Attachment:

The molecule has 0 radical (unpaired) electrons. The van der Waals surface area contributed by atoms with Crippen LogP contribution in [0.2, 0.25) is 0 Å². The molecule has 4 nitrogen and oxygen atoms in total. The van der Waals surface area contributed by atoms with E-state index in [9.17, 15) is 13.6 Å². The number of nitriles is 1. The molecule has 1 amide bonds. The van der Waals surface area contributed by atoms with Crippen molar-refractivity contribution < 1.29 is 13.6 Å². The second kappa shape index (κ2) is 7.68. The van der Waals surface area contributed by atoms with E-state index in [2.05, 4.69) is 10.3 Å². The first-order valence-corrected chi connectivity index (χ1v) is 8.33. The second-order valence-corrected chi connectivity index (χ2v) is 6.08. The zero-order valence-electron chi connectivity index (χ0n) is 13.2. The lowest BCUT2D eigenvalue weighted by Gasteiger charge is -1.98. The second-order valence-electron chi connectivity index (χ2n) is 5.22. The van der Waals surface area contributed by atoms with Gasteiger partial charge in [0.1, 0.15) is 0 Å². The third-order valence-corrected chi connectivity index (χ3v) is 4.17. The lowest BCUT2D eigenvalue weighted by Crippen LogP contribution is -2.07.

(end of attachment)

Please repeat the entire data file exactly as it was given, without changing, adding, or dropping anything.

The molecule has 0 radical (unpaired) electrons. The van der Waals surface area contributed by atoms with Crippen LogP contribution in [0.2, 0.25) is 0 Å². The molecule has 4 nitrogen and oxygen atoms in total. The van der Waals surface area contributed by atoms with E-state index in [9.17, 15) is 13.6 Å². The number of nitriles is 1. The molecule has 1 amide bonds. The van der Waals surface area contributed by atoms with Crippen molar-refractivity contribution < 1.29 is 13.6 Å². The second kappa shape index (κ2) is 7.68. The van der Waals surface area contributed by atoms with E-state index in [2.05, 4.69) is 10.3 Å². The first-order valence-corrected chi connectivity index (χ1v) is 8.33. The second-order valence-corrected chi connectivity index (χ2v) is 6.08. The zero-order valence-electron chi connectivity index (χ0n) is 13.2. The lowest BCUT2D eigenvalue weighted by Gasteiger charge is -1.98. The second-order valence-electron chi connectivity index (χ2n) is 5.22. The van der Waals surface area contributed by atoms with Gasteiger partial charge in [0.1, 0.15) is 0 Å². The third-order valence-corrected chi connectivity index (χ3v) is 4.17. The lowest BCUT2D eigenvalue weighted by Crippen LogP contribution is -2.07.